That’s not something he thought he could do before his stint in the Navy. He had entered the service thinking he wasn’t smart enough to go to college. The military taught him that he was. His first couple of years of college he maintained a 4.0 average, graduating with a 3.6.

Other lessons? He learned to handle multiple tasks at a time, as well as to handle the stress that that entails. He learned the importance of hard work and doing things the right way. He learned to follow procedures. Most of all, he learned both how to learn and how to teach others.

He also came away with “pretty good people skills.”

“There’s nothing like learning how to deal with people when you’re on a 600-foot ship with 600 people,” he said.


Both Busby and Ceballos acknowledge that there are also some military traditions that need to be unlearned in the transition to civilian work and lives.

In the military, for example, chain of command is everything: Those above you tell you what to do. Teamwork is possible only with your peers. Then you get out of the military, and you’re expected to work as a team with everybody, including your boss.

“I want feedback from my staff,” Busby said. “The military isn’t big on feedback.”

Ceballos agrees that experience with chain of command can be both a benefit and a hindrance in civilian life.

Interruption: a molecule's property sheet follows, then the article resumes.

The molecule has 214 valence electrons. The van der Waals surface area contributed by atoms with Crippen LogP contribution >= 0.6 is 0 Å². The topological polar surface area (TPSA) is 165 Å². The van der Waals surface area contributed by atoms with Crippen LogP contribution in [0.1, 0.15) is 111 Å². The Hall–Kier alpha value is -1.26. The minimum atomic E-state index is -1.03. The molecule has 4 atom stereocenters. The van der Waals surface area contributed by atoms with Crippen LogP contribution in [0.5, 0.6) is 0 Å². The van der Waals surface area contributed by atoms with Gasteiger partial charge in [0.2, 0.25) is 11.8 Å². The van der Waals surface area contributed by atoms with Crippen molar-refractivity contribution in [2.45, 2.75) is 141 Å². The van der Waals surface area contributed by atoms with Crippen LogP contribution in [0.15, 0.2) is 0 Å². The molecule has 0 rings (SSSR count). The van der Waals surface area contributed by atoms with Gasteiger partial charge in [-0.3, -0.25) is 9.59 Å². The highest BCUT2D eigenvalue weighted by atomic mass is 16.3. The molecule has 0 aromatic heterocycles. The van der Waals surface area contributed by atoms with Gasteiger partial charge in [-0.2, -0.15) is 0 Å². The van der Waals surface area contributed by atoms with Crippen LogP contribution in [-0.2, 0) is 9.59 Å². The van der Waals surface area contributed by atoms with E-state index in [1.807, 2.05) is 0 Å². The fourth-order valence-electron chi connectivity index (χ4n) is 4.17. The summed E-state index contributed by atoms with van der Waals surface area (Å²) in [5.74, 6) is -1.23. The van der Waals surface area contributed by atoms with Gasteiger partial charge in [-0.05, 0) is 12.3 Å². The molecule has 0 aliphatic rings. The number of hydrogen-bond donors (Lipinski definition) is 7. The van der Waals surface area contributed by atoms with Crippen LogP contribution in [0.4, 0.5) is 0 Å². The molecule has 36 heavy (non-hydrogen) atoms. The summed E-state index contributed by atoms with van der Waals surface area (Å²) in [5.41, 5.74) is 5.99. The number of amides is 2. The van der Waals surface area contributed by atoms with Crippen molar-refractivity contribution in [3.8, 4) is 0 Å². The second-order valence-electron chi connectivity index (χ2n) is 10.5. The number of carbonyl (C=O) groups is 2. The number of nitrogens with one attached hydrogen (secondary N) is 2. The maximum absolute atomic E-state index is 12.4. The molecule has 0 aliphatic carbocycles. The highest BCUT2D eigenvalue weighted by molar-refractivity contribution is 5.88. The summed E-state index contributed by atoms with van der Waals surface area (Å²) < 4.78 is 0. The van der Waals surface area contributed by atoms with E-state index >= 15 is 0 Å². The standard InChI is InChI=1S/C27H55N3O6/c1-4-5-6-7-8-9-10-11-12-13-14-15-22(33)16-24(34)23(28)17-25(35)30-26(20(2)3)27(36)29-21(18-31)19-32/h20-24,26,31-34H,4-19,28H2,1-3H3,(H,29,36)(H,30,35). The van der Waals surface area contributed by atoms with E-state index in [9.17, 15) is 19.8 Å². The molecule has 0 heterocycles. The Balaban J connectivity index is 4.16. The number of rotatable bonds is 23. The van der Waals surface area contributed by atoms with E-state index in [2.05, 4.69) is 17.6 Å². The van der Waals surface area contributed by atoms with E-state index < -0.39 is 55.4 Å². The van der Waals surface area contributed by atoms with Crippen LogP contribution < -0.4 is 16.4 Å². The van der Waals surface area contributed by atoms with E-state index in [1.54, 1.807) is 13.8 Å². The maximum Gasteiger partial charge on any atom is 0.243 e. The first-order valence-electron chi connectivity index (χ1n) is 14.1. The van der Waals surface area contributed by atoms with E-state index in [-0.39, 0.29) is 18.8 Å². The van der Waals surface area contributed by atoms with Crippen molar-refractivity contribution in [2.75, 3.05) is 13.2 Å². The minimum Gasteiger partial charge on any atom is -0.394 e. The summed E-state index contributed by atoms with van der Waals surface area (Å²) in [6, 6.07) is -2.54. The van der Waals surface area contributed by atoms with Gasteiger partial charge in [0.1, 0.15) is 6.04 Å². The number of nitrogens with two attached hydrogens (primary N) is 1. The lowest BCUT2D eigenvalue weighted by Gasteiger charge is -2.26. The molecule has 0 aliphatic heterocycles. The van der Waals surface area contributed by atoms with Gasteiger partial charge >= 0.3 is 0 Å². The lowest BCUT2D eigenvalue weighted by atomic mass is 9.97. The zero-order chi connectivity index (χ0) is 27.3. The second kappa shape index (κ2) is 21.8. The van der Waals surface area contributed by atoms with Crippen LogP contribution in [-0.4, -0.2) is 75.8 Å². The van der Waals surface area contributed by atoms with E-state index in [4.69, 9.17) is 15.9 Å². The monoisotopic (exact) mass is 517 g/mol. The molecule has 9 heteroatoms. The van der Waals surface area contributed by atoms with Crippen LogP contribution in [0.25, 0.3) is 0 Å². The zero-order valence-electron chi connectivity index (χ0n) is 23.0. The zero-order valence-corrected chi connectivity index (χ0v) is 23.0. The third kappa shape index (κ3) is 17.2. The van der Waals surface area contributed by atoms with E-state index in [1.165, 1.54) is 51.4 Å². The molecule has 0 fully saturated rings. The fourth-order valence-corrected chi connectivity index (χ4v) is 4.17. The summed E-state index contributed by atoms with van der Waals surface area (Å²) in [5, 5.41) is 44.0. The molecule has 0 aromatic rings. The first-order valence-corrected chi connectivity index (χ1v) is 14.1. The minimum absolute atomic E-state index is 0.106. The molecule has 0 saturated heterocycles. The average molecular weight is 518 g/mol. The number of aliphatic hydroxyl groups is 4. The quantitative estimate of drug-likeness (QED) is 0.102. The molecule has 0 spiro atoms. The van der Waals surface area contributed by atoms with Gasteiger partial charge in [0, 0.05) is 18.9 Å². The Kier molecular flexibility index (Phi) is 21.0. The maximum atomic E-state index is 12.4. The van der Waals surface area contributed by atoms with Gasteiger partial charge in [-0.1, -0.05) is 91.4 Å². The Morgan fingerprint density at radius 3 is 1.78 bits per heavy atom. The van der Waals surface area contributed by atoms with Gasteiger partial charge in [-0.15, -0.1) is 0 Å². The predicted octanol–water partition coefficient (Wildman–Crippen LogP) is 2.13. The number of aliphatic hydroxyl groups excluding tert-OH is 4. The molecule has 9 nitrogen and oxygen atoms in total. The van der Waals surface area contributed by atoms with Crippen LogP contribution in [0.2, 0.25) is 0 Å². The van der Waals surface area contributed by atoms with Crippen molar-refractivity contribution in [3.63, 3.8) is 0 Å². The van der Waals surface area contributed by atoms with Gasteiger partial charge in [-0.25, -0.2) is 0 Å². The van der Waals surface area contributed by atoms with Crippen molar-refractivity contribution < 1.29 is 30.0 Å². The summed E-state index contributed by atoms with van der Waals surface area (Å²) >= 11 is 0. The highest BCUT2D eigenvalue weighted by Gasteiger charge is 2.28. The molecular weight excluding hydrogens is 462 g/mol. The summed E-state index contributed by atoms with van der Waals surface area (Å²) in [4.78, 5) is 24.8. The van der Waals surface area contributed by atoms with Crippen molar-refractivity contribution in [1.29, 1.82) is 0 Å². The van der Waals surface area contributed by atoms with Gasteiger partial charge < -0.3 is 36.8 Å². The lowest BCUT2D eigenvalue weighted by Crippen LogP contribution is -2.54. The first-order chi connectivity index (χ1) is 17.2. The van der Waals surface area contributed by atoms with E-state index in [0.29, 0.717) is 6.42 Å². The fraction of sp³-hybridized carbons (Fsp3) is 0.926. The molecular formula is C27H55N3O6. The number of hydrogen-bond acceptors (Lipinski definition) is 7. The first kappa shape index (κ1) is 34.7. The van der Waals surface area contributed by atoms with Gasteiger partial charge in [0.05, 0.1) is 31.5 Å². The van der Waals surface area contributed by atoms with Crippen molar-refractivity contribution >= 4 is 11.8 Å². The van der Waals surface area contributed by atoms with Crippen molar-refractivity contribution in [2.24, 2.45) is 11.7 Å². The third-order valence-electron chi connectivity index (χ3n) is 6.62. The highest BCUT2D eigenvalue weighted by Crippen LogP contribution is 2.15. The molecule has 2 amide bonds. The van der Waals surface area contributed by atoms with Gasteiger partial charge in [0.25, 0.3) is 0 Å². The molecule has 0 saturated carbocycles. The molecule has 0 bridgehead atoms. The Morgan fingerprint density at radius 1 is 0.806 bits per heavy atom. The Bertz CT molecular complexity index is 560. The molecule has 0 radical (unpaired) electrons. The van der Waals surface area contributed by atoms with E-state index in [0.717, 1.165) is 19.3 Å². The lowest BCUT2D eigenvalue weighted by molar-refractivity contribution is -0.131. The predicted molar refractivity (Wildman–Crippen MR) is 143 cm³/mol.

“In our [Public Health Sciences] division, it’s not about hierarchy,” she said. “Everyone can make contributions. It’s important to get that message across — that everyone has input, that everyone’s opinion matters.”

Busby also notes that in civilian life, you can be late for work, “and you’re probably not going to be fired or put in jail.”

To help with the transition out of the military’s written and unwritten systems, Fred Hutch intends to start an affinity group to talk about making the workplace more veteran-friendly. Busby also suggested that setting up one-on-one mentoring relationships with veterans who have already made the transition would be helpful.

The payoff for Fred Hutch and other employers, said Ceballos, is worth it.

“People who have been in the service can have a very different perspective or approach to many things compared to those that have never been in the service,” she said. “Fred Hutch can benefit from this because diversity of perspectives can contribute substantially to our ability to be creative and scientifically innovative.”

Mary Engel is a former staff writer at Fred Hutchinson Cancer Center. Previously, she covered medicine and health policy for the Los Angeles Times, where she was part of a team that won a Pulitzer Prize for Public Service. She was also a fellow at the Knight Science Journalism Program at MIT. Follow her on Twitter @Engel140.